Dr Marek Skupinski – visual artist and scientific illustrator

With a PhD in physics, trained in materials science and nanotechnology, Marek Skupinski is an author of scientific illustrations, book covers and editorial illustrations for newspapers and magazines. In addition, he is a founder of Hyperfine Studios which specialize in visualizations of scientific concepts through images and animations.
Crastina got in touch for a short interview


Hi Marek! What led you to the field of scientific illustration?

I have been working as a professional freelancing illustrator for more than 10 years now. My career as an illustrator has evolved from being initially only a side hustle – in addition to my full-time employment – to being my full-time job now.

Scientific illustration has always been important to me, since it allows me to combine my two passions: science and visual arts, especially illustration and animation. Recently I’ve been focusing more and more on scientific illustrations and animations. By creating clear, impactful, and high-quality visualizations I would like to help scientists, start-ups, and companies to communicate research and spread their ideas to broad audiences. Communication of research outcomes, original ideas, or new technologies and devices ought to be presented to a broader audience, beyond just the academic world or technical geeks. The general public also deserves to be well informed. Apart from the educational value, it is a way for the public to follow what is happening with the tax they paid. It’s a win-win situation!


How can visualizations effectively convey scientific messages? 

Image and video are the most effective ways of conveying a message. By using images in combination with text you can convey much more information in a shorter time. A visually-appealing image can grab the attention of your audience much easier, making them more willing to read your article or press release, or to finance your grant application. A good looking image is more “shareable” and “likable” across all social media platforms. By a good looking image I mean an image which tells an interesting story. Every little detail in an image contributes to the storytelling, whether it is color, texture, or light. For example, the general color tone tells the audience whether it is a sad story about the risk for cancer or a happy story about prehistoric dinosaurs. Colour can also establish the visual hierarchy in an image, by making some elements stand out and grab the viewer’s attention.

ENVRI Community. Infographic by Marek Skupinski

What are your clients looking for when they seek your expertise as a scientific illustrator, and what do you advise them?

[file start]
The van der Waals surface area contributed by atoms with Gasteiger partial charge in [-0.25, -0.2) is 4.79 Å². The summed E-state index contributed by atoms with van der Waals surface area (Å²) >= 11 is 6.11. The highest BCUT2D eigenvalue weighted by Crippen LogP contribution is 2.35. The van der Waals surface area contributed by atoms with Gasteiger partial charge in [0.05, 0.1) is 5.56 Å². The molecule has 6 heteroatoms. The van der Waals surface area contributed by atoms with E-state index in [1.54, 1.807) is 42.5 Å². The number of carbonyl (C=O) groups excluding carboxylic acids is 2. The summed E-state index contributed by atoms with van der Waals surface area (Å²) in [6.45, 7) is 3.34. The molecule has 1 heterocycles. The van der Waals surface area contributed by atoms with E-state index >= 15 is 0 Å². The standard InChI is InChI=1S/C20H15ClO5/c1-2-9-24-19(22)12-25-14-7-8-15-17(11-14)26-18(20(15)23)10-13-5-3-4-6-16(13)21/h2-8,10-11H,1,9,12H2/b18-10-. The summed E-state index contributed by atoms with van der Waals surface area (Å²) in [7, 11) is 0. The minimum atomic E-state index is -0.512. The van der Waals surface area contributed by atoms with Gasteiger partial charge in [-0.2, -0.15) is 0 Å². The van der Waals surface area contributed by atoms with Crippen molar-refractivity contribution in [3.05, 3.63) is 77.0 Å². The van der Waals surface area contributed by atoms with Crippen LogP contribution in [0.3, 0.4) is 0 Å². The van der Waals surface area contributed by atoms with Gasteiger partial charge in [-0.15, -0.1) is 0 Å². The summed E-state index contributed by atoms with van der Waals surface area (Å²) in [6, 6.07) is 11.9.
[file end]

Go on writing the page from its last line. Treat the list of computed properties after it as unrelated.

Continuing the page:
For me, making a scientific illustration or visualization is a collaborative process.

My clients reach out to me because of the combination of skills I possess: firstly, the scientific and technical background, and secondly the proficiency in visual communication. They know that they can talk to me as a scientist. If the clients reach me with a request for an illustration or animation outside my scientific expertise, I’m learning about the topic on my own or ask someone in my network of professionals. For me, making a scientific illustration or visualization is a collaborative process. To have an open, continuous discussion and feedback is a prerequisite for satisfying results.


What are your three pieces of advice for scientists who want to communicate science through illustrations and visualizations? 

  1. Be clear on what you want to communicate.  The concept of “less is more” works in your favor and helps you to be more clear in conveying your message. If you have many ideas that you want to communicate in one image, make a visual hierarchy of what is most important and what is less (studying some graphic design principles can help here). In my process of making an image, the most important step is to agree on the main message with the scientist – what is the most important thing about the research result and why. Knowing this will guide you through the rest of the design process.
  2. If you’re working on your own illustration, ask your colleagues or friends what kind of message they perceive when they see it. Is it the same message that you intended to convey? Working on an image forces you to put your thoughts in order. It is much more difficult to be ambiguous than with text. In the process, you may find some gaps in your results, which you have to fill with more information. Working on images with your colleagues helps you to share different perspectives or different aspects of your research.
  3.  It is never a bad idea to contact a professional artist!

Smart Patch. Infographic by Marek Skupinski

About Dorota Paczesniak, PhD

I'm a biologist interested in diversity on various organization levels and the evolution of reproductive modes. As an educator my aim is to increase public understanding of the dynamic nature of biology. I'm an enthusiast of creative science communication, e.g. through words, games and art.
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